By Hayden Wright
John Mayer fans can listen to his new LP The Search for Everything on an installment plan: Today, four songs from his seventh studio album drop with more to come. The singer-songwriter sat down with Rolling Stone to describe the album’s long incubation process and shared some background for the first four songs.
Mayer said his poetic inclinations (as well as touring with the Grateful Dead) inspired him to dig deeper into the themes and ideas he expressed in his music.
“My starting point is, ‘I want to leave the Earth as a writer,'” he said. “I wasn’t interested in doing anything I’ve done before, and I wanted to stoke the fire of abstraction and just start punching hard.”
Here are his notes on the first wave of new material:
“Moving on and Getting Over”: “There are two guitars happening through most of the song, this way your attention splits up the middle and there’s just a vibe. That’s where learning all those Dead songs comes in a bit, because it brought me into the world of ensemble guitars.”
“Changing”: “Out of nowhere, I start singing, ‘I am not done changing, out on the run changing, I may be old and I may be young, but I am not done changing.’ It’s 30 seconds long and it was a jingle and I went, ‘Oh shit, how do I make this a song?,’ because it was so rounded off and circular already.”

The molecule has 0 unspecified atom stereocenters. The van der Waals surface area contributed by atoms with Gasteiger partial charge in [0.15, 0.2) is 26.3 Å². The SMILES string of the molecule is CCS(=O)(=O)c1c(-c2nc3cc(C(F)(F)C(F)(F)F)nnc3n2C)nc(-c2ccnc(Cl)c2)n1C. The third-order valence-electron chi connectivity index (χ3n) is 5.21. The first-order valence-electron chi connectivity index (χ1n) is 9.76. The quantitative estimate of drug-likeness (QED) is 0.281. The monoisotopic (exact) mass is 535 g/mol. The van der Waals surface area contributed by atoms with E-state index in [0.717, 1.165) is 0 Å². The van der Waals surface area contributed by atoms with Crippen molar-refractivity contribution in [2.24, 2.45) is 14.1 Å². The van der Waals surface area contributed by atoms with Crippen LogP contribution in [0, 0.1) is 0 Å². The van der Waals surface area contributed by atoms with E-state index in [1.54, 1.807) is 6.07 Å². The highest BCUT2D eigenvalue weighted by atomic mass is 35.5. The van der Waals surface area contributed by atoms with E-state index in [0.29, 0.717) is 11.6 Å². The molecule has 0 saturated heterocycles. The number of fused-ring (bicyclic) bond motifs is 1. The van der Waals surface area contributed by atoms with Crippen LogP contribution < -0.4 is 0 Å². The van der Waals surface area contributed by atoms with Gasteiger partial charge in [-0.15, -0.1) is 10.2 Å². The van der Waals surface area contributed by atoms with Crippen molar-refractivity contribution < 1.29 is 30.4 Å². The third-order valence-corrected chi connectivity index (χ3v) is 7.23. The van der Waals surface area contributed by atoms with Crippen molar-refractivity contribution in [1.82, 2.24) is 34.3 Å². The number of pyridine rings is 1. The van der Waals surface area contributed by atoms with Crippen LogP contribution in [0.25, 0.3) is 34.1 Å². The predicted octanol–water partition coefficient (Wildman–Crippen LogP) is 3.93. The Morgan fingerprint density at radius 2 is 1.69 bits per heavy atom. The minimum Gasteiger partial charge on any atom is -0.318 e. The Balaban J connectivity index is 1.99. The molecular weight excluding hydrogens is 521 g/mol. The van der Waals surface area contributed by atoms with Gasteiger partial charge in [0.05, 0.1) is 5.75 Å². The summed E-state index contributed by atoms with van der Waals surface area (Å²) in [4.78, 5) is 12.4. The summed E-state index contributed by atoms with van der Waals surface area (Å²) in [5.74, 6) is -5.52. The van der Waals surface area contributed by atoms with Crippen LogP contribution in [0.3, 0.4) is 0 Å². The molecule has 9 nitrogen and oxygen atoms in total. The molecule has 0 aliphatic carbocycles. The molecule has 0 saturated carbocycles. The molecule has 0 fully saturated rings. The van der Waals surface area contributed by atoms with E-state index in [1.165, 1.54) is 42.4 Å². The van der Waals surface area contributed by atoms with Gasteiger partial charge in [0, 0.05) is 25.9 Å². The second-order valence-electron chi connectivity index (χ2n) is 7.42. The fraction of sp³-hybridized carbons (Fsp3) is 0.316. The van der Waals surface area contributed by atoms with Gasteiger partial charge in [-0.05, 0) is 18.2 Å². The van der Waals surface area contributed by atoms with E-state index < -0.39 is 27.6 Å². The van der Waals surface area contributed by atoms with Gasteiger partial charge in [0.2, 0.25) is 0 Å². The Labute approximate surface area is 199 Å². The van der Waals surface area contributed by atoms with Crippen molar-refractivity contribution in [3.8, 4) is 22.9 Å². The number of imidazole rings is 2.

“Love On The Weekend”: “Everybody decided to congregate around this hill. This is where the magic is. It got me thinking how, in California, we like going from one hill to another hill. And the reason I love L.A. is because it’s the world’s greatest backdrop for love.”
“You’re Gonna Live Forever in Me”: “It’s the only song that comes on and I get physically anxious. It’s so open and revealing. I wrote this in one night. The first week we were here, we had an assistant in the room and I worked a little bit but didn’t get very far. So I said, ‘We have to kick everybody out and it just has to be me and Chad.’ He’s the only guy who I can really write in front of.”
Mayer says the tapered release will help fans decide if this album is for them.
“The price of admission is four songs,” he says. “If you don’t like these, don’t get the next four. But if i’ve engendered some kind of trust that you think i’m onto something, get the next four, and come along with me on every single wave.”